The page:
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A pulmonary embolism is a blood clot in the lung that occurs when a clot in another part of the body moves through the bloodstream and becomes lodged in the blood vessels of the lung. This sqadia lecture also gives an understanding of pulmonary circulation that is the portion of the circulatory system which carries deoxygenated blood away from the right ventricle of the heart, to the lungs, and returns oxygenated blood to the left atrium and ventricle of the heart.
Etiology and Pathogenesis
Etiology of pulmonary embolism is blood pooling, inactivity, fracture, and smoking. Pulmonary embolism can arise from anywhere in the body, most commonly it arises from the calf veins. The venous thrombi predominately originate in venous valve pockets and at other sites of presumed venous stasis. To reach the lungs, thrombo-emboli travel through the right side of the heart.
Risk Factors and Complications
Risk factors associated with pulmonary embolism are obesity, inactivity, smoking, oral contraceptive, and family or personal history. Sudden cardiac death, pulseless electrical activity, and lung infarction paradoxical embolism are some of the complication of the disease. It can pe prevented by maintaining a healthy weight, by exercising, and quitting smoking.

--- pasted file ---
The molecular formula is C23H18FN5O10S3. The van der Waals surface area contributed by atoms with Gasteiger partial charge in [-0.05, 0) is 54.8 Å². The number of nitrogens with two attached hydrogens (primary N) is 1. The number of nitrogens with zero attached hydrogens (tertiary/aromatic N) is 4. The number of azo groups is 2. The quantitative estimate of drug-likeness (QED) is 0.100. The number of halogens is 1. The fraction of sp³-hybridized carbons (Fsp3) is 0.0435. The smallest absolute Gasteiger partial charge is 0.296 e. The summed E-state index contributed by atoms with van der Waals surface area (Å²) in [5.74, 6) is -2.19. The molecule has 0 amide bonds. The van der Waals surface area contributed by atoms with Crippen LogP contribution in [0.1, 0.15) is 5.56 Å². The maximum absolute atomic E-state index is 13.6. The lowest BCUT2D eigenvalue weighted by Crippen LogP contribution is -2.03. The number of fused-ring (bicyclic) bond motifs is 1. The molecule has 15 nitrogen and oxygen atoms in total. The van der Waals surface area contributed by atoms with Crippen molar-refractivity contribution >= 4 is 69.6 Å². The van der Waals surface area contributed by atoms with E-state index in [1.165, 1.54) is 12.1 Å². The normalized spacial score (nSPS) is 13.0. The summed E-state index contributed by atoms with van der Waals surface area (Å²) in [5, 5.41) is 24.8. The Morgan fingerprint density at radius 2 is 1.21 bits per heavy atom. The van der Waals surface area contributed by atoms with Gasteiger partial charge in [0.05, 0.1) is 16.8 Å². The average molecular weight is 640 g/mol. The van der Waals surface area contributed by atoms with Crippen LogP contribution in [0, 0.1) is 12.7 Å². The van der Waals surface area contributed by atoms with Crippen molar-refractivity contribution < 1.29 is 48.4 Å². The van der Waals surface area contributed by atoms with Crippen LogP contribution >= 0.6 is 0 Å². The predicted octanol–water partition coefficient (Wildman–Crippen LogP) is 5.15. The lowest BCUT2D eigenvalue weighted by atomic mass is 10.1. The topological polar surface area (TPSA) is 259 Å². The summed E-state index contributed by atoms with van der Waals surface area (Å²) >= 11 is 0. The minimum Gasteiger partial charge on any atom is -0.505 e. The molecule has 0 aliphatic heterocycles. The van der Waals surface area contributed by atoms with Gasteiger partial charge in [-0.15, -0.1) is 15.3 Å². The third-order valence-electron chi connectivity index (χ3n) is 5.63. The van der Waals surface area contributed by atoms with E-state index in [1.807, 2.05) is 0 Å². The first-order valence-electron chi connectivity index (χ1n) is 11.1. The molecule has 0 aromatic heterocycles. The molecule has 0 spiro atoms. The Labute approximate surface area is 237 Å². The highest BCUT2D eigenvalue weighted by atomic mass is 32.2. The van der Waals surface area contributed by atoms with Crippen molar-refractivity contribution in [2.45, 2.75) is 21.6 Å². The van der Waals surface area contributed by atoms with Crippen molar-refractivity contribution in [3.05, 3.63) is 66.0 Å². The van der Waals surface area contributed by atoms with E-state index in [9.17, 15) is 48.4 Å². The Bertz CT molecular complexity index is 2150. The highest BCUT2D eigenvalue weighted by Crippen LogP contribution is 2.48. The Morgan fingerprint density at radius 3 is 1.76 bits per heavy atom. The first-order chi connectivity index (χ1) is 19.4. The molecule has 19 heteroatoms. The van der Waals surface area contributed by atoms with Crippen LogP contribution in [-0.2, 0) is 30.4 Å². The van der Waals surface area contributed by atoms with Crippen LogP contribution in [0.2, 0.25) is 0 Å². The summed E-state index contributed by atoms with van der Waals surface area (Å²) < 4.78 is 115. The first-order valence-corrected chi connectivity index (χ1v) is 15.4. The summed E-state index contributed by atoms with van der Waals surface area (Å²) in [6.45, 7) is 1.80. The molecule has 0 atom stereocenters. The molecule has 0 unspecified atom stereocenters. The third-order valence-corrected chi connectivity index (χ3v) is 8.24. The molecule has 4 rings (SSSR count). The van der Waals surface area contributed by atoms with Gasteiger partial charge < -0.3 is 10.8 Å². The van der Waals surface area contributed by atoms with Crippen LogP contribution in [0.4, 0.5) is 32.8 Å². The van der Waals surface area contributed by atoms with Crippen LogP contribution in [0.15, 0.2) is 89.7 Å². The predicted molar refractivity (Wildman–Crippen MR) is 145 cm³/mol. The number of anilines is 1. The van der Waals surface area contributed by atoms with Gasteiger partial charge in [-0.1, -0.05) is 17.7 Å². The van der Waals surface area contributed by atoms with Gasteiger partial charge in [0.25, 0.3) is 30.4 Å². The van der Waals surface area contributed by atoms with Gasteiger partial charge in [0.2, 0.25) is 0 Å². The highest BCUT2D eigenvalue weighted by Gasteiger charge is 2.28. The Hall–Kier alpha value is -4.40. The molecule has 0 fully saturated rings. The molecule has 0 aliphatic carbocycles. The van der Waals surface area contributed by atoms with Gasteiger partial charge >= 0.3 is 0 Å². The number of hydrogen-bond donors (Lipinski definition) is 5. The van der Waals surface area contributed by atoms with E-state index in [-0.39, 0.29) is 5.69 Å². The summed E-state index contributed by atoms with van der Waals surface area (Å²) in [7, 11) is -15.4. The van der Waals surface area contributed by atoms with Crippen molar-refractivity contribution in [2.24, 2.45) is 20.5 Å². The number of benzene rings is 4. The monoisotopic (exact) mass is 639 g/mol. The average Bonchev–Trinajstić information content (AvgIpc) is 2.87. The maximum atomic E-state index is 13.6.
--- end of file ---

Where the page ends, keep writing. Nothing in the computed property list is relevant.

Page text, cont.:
Clinical features and diagnosis
Common sign and symptoms are shortness of breath, chest pain, cough, and fever. Other signs include leg pain or swelling usually in calf, excessive sweating, light-headedness or dizziness. Diagnosis can be carried out by analysing levels of D dimer through blood tests, by ultrasound known as duplex ultrasonography, by pulmonary angiogram, and by electrocardiography.
Here at sqadia.com, along with the pathogenesis, complications and diagnosis, we also focus to let our readers know how to manage the respective disease. So, pulmonary embolism can be managed non-pharmacologically, pharmacologically, and surgically. Non- pharmacological management includes compression stockings, leg elevation, pneumatic compression. Pharmacological management is associated with the use of anticoagulants, and thrombolytics. Surgical management involves thoracotomy and transvenous catheter embolectomy.